Why top Dallas restaurants are cooking with this green vegetable right now

Broccoli rabe may not be in your cooking repertoire yet — but it should be. Also known as rapini, the pleasantly bitter vegetable makes a bold side dish when seasoned with garlic and chile flakes, and it enlivens heartier dishes from pastas to panini. It plays well with Italian sausage, pork and white beans, and is a star vegetable in Italian Wedding Soup.

At Sachet restaurant in Dallas, broccoli rabe’s earthy bite is the perfect foil for sweet, fennel-kissed sausage with orecchiette pasta. The restaurant shared its recipe (below) for this classic Calabrian dish — a quick fix for weeknight suppers or entertaining.

Jimmy’s Food Store incorporates broccoli rabe in an Italian sausage (sold raw). The deli also adds boiled broccoli rabe to a Philly Sandwich stuffed with porchetta, pickled Calabrian peppers and molten provolone, served with a beef jus for dipping (you’ll want extra napkins).

Inspired by these tasty flavor combos, we played with broccoli rabe in our kitchen and found more ways to enjoy it. We love the contrast of the vegetable’s sharpness with creamy ricotta, burrata and goat cheese, as well as grated Pecorino Romano. Boiled briefly, broccoli rabe also makes a savory base for a rich-textured pesto, to toss with pasta or spread on crostini.

With it’s green florets, buds, and leafy, slender stalks, broccoli rabe looks like a member of the broccoli family — but it’s not; the vegetable is closer kin to turnip greens, which share its bitter profile. Although you might trim a smidge from the bottom of the stalks, every part of the harvested plant is edible.

Broccoli rabe is sold in 12- to 16-ounce bunches for between $2.99 and $3.50. It’s available year-round, but peak season in the warmest growing regions runs through April. You can find it at Whole Foods Market, Jimmy’s Food Store, Central Market, and Market Street.

Many traditional recipes call for blanching broccoli rabe/rapini before cooking it with other ingredients; this mellows the vegetable’s bitterness — which can be more pronounced in hot months. But many rapini fans skip the blanching and prefer the bolder, bitter flavor. We roasted raw broccoli rabe, tossed in olive oil, on a sheet pan in a hot oven for just 10 minutes. This yielded a wonderful variety of textures: crispy, crunchy leaves, delicate florets, and tender stalks.

Broccoli rabe’s nutty, earthy flavor isn’t the only compelling reason to add it to your vegetable rotation. The cruciferous vegetable is a nutritional powerhouse, loaded with vitamins A, C and K, as well as lutein, fiber, folate and antioxidants. Read on for our favorite broccoli rabe recipes.

Wine pairings for broccoli rabe dishes

At Sachet restaurant, sommelier and assistant manager Frank Horak recommends pairing the Orecchiette with Sausage and Rapini with a glass of vermentino, a white wine produced mainly on the island of Sardinia. “It’s similar in style to sauvignon blanc, but with a silkier texture and a green almond finish. Its acidity cuts through the richness of the dish,” he says. For red wine fans, Horak recommends a fruit forward wine with good acidity, such as a Nero d’Avola. “Its robust black fruit flavor, underlying tobacco note, and earthy profile go well with the pork,” he says.

Although vermentino would also pair well with our other featured recipes (Broccoli Rabe Pesto, Bruschetta with Broccoli Rabe and Ricotta, and the Pasta with Broccoli Rabe, Sundried Tomatoes and Goat Cheese), there are other crisp whites with good acidity to consider. A sauvignon blanc from the Loire Valley, an Assyrtiko from Santorini, or gruener veltliner, a versatile Austrian wine, are all good choices.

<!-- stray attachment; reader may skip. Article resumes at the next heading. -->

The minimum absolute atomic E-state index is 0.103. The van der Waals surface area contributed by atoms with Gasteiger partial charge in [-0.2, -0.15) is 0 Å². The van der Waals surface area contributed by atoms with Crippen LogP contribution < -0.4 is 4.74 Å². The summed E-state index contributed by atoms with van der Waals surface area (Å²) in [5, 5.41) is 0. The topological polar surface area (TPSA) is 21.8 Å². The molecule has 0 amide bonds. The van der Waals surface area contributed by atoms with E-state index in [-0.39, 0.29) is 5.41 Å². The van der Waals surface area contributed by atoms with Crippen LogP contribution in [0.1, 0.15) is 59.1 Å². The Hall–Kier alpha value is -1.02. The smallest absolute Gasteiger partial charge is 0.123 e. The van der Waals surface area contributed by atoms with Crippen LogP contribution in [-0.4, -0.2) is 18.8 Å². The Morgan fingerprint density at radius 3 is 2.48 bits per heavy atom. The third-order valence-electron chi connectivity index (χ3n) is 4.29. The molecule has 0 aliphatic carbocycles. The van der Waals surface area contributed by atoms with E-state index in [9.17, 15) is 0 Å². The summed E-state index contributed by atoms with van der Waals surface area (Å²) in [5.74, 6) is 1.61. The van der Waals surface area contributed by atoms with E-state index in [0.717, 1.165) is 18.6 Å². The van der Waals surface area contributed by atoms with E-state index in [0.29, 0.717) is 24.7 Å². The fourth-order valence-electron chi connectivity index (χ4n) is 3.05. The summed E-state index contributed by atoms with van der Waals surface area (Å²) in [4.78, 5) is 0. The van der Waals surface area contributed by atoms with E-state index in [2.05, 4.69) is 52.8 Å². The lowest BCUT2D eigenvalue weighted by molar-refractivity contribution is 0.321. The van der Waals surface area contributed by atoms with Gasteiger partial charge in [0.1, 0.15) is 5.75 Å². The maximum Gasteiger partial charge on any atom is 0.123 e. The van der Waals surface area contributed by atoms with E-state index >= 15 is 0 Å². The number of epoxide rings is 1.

Broccoli rabe looks like a member of the broccoli family — but it’s not; the vegetable is...
Broccoli rabe looks like a member of the broccoli family — but it’s not; the vegetable is closer kin to turnip greens, which share its bitter profile. (Lola Gomez / Staff Photographer)

Orecchiette with Sausage, Rapini and Chile

1 pound ground pork

2 cloves garlic, minced

1 teaspoon kosher salt (or 1/2 teaspoon table salt)

2 teaspoons fennel seed, toasted and ground (do not skip these steps; grind in a pepper mill, clean coffee grinder, or mortar and pestle)

1 teaspoon freshly ground pepper

1/2 to 1 teaspoon crushed red chile flakes

1 1/2 pounds (about 2 bunches) rapini/broccoli rabe, roughly chopped

2 tablespoons olive oil

1 cup chicken bone broth with low sodium content (See Note)

1 pound orecchiette pasta

2 1/2 tablespoons unsalted butter

1/2 cup grated Parmigiano Reggiano or Pecorino Romano, plus additional for serving

Juice of half a lemon, or to taste

In a large mixing bowl, combine the ground pork, minced garlic, salt, ground fennel seed, black pepper, and chile flakes to make a ground sausage. Set aside.

Prepare an ice bath in another large bowl. Bring a large pot of salted water to a boil over high heat. Add chopped rapini/broccoli rabe and cook for 2 to 3 minutes. Using a slotted spoon or cooking sieve, transfer broccoli rabe to the ice bath. (Reserve the pot of cooking water for the pasta). Drain and gently pat dry on kitchen towels.

Heat olive oil in a large skillet or sauté pan over medium heat. Brown the pork sausage for 2 to 3 minutes, breaking it up into smaller pieces as it cooks. Add bone broth and allow the sausage to finish cooking as the broth simmers and reduces down to about 1/4 cup.

Meanwhile, bring the reserved cooking water back to a boil and cook pasta for 1 minute less than the time recommended on the package directions. Reserve about 2 tablespoons of the pasta cooking liquid before draining the pasta in a colander.

Immediately transfer pasta to the skillet with the sausage. Add reserved broccoli rabe and combine. Stir in butter, grated cheese and reserved pasta cooking water, to achieve a nice sauce consistency. Remove from heat and stir in a squeeze of lemon. Taste, and add more chile flakes if desired. Serve immediately, topped with additional grated cheese.

Note: Bone broth is preferred since it has more body (from collagen) than commercial chicken stock. Most chicken bone broths are high in sodium, but it is important to choose one that’s not, or the dish will be too salty (we’ve seen levels exceeding 700 mg). Although Kitchen Basics brand is not labeled as low sodium, at 380 mg per cup it is significantly lower in sodium than others. If you can find an even lower sodium bone broth, use it. Jimmy’s Food Store and Sundrops sell Stocks and Bondy chicken bone broth, refrigerated. It’s made in Dallas, and more collagen-rich than most commercial products.

Makes 4 to 6 servings.

Source: Sachet

Bruschetta with Broccoli Rabe and Ricotta
Bruschetta with Broccoli Rabe and Ricotta (Lola Gomez / Staff Photographer)

Broccoli Rabe with Garlic and Chile

1 bunch broccoli rabe/rapini

3 tablespoons extra-virgin olive oil

5 cloves garlic, minced (1 1/2 tablespoons)

1/4 to 1/2 teaspoon red chile flakes

Coarse salt, to taste